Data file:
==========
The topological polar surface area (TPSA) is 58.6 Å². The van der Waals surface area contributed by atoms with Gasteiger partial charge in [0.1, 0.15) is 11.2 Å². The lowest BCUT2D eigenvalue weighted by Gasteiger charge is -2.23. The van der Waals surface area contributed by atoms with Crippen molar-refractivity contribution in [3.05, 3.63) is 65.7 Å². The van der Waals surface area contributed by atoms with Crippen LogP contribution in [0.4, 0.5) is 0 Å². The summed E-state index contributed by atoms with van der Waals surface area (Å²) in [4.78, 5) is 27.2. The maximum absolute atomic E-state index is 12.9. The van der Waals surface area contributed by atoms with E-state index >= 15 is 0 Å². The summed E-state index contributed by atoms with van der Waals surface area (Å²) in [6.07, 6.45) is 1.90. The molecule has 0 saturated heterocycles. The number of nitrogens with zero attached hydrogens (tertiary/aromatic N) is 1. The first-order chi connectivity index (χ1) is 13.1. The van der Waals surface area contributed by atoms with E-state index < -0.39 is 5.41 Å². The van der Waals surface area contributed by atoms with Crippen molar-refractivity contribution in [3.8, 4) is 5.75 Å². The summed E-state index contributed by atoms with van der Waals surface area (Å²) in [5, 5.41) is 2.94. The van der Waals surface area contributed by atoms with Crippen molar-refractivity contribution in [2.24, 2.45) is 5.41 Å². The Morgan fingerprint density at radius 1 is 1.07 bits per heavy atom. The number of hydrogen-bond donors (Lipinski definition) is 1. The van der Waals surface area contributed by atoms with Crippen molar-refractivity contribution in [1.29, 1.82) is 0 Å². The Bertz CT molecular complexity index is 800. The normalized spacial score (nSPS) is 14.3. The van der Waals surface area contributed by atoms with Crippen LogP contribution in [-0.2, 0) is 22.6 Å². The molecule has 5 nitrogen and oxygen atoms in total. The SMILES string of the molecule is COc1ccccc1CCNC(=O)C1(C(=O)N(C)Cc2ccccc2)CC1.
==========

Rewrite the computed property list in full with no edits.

The topological polar surface area (TPSA) is 58.6 Å². The van der Waals surface area contributed by atoms with Gasteiger partial charge in [0.1, 0.15) is 11.2 Å². The lowest BCUT2D eigenvalue weighted by Gasteiger charge is -2.23. The van der Waals surface area contributed by atoms with Crippen molar-refractivity contribution in [3.05, 3.63) is 65.7 Å². The van der Waals surface area contributed by atoms with Crippen LogP contribution in [0.4, 0.5) is 0 Å². The summed E-state index contributed by atoms with van der Waals surface area (Å²) in [4.78, 5) is 27.2. The maximum absolute atomic E-state index is 12.9. The van der Waals surface area contributed by atoms with E-state index >= 15 is 0 Å². The summed E-state index contributed by atoms with van der Waals surface area (Å²) in [6.07, 6.45) is 1.90. The molecule has 0 saturated heterocycles. The number of nitrogens with zero attached hydrogens (tertiary/aromatic N) is 1. The first-order chi connectivity index (χ1) is 13.1. The van der Waals surface area contributed by atoms with E-state index < -0.39 is 5.41 Å². The van der Waals surface area contributed by atoms with Crippen molar-refractivity contribution in [3.8, 4) is 5.75 Å². The summed E-state index contributed by atoms with van der Waals surface area (Å²) in [5, 5.41) is 2.94. The van der Waals surface area contributed by atoms with Crippen molar-refractivity contribution in [2.24, 2.45) is 5.41 Å². The Morgan fingerprint density at radius 1 is 1.07 bits per heavy atom. The number of hydrogen-bond donors (Lipinski definition) is 1. The van der Waals surface area contributed by atoms with Crippen molar-refractivity contribution in [1.29, 1.82) is 0 Å². The Bertz CT molecular complexity index is 800. The normalized spacial score (nSPS) is 14.3. The van der Waals surface area contributed by atoms with Crippen LogP contribution in [-0.2, 0) is 22.6 Å². The molecule has 5 nitrogen and oxygen atoms in total. The SMILES string of the molecule is COc1ccccc1CCNC(=O)C1(C(=O)N(C)Cc2ccccc2)CC1.